Finally, we made it to the top 20 – and these are some fantastic games. I don’t think anyone can argue with us about them, although you all probably will anyway. But we don’t mind – they still made us happy during this gaming generation. As usual, the disclaimer is in place; this list isn’t based on scores, sales or metrics, just on our discussions, bickering and threats against each others’ loved ones.
20 – Dragon Age: Origins (PC, Mac, Xbox 360, PS3)
Reviving Western RPGs, Dragon Age: Origins had a huge impact on this generation of gaming. Using the signature Bioware dialogue wheels, alternate endings and the fact that your choices matter, DA: O marked a resurgence in Western styled RPGs, particularly in the fantasy genre.
Filled with detailed environments, Dragon Age: Origins was filled with choices. Right from the beginning you could choose your race, starting point, gender and class – all of which would have a direct impact on your gameplay experience. Throughout the game you were forced to make difficult decision, again changing the course of the game. In this way, DA: O empowered gamers and created an immersive experience.
Telling an expansive story in a large world, DA: O set the stage for a new franchise. With a range of characters who are destined to reappear in future iterations of the series, DA: O felt like a beautiful first step in a new direction. It has Morrigan – need I say more?
19 – Sleeping Dogs (PC, Xbox 360, PS3)
Some people believe that open-world, sandbox games are all the same. They are all just clones of GTA and don’t bring anything new to the table. They could not be more wrong in the case of Sleeping Dogs. Yes, it is an open-world sandbox game, but that’s just about where the similarities with other games of its genre end. Sleeping Dogs revived the genre and introduced gamers to a whole new kind of environment with varied and extensive gameplay. Plus, it brought Square Enix back into people’s good books, at least for a while.
Based in Hong Kong, Sleeping Dogs tells the story of Shen, an undercover cop infiltrating the Triads (Son On Yee). Filled with mixed languages (yup, there is Cantonese thrown in with the English), local foods and environments and plenty of martial arts, Sleeping Dogs explores an intriguing story filled with fantastic and believable characters. Oh, and there’s racing. And shooting.
One of the best gameplay experiences we’ve had, Sleeping Dogs is something of an undiscovered gem this generation. It is a must-play for anyone who likes open-world sandbox games, or games with a fantastic story, or games with realistic characters, or games with detailed and living environments. Sleeping Dogs brings so much to the table and doesn’t disappoint. If you still haven’t given it a shot, you really need to.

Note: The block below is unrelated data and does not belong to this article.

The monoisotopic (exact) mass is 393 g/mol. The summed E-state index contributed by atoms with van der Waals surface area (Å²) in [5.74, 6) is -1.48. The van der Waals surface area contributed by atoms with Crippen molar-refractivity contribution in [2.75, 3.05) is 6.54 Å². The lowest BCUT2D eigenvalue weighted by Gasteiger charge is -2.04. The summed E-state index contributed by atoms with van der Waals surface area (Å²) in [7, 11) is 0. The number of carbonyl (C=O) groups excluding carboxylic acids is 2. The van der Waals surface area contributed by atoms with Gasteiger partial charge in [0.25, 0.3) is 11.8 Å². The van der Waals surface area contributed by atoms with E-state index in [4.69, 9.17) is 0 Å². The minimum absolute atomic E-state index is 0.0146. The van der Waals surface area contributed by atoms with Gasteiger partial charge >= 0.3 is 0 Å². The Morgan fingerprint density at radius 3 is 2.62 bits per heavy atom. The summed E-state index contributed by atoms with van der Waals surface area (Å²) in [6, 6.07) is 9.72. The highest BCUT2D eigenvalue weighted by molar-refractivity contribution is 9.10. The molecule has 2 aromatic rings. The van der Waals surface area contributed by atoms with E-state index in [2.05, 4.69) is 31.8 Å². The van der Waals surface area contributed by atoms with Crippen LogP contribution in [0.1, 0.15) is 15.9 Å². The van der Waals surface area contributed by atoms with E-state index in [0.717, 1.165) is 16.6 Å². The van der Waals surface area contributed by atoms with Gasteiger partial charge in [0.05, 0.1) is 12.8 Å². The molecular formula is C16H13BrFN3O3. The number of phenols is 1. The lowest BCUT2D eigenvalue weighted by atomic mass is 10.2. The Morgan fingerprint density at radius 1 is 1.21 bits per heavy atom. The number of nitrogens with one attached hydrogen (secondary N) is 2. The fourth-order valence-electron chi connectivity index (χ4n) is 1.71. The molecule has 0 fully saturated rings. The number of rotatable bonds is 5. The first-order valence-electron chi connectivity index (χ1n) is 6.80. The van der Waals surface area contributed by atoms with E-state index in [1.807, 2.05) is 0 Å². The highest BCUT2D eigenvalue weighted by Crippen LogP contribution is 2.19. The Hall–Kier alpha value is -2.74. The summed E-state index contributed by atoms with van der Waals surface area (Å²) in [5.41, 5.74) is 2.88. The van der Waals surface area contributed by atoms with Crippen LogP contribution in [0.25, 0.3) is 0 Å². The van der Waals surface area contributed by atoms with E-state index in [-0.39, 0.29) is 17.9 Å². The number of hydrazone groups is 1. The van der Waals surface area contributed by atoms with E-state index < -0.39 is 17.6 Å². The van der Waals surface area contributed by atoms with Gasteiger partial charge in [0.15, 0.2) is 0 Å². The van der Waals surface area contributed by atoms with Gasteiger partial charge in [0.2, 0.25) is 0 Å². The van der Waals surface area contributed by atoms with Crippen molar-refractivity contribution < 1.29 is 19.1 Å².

18 – Assassin’s Creed Trilogy (PC, Xbox 360, PS3)
Ah, the games that made people want to run up the sides of buildings and use hidden blades to kill everyone. Assassin’s Creed brought a whole new kind of gameplay to the mix. Offering a combination of stealth and action, the Assassin’s Creed trilogy made historical games cool again. It also popularized what we see in most games now – adding crafting, base building and entirely new forms of gameplay mixed in with your action-adventure game.
Ostensibly, the Assassin’s Creed trilogy is about Desmond – a modern-day barman with incredible ancestors. However, the memorable parts of the games have nothing to do with modern times. No, the games land this position on the list because of the beautiful and realistic environments, the varied gameplay and range of characters. Each iteration brought something new to the table, adding in elements that gave the player a reason to play for hours on end.
Without Altair, Ezio and even Connor, this generation of games would not be the same. Assassin’s Creed popularized parkour and gave conspiracy theories new credence. Really though, it made us want to scale tall buildings and dive into hay stacks.
17 – Street Fighter 4 (PC, Xbox 360, PS3)
Towards the end of the first decade of the 2000s, fighting games were a relic of the past, left to rot in a bin with point ‘n click adventures and quirky duos. This was a genre that had seen its day and had thrown its last punch. A niche genre at best, attracting only diehard fans and gamers with grey hairs who remembered the good old days.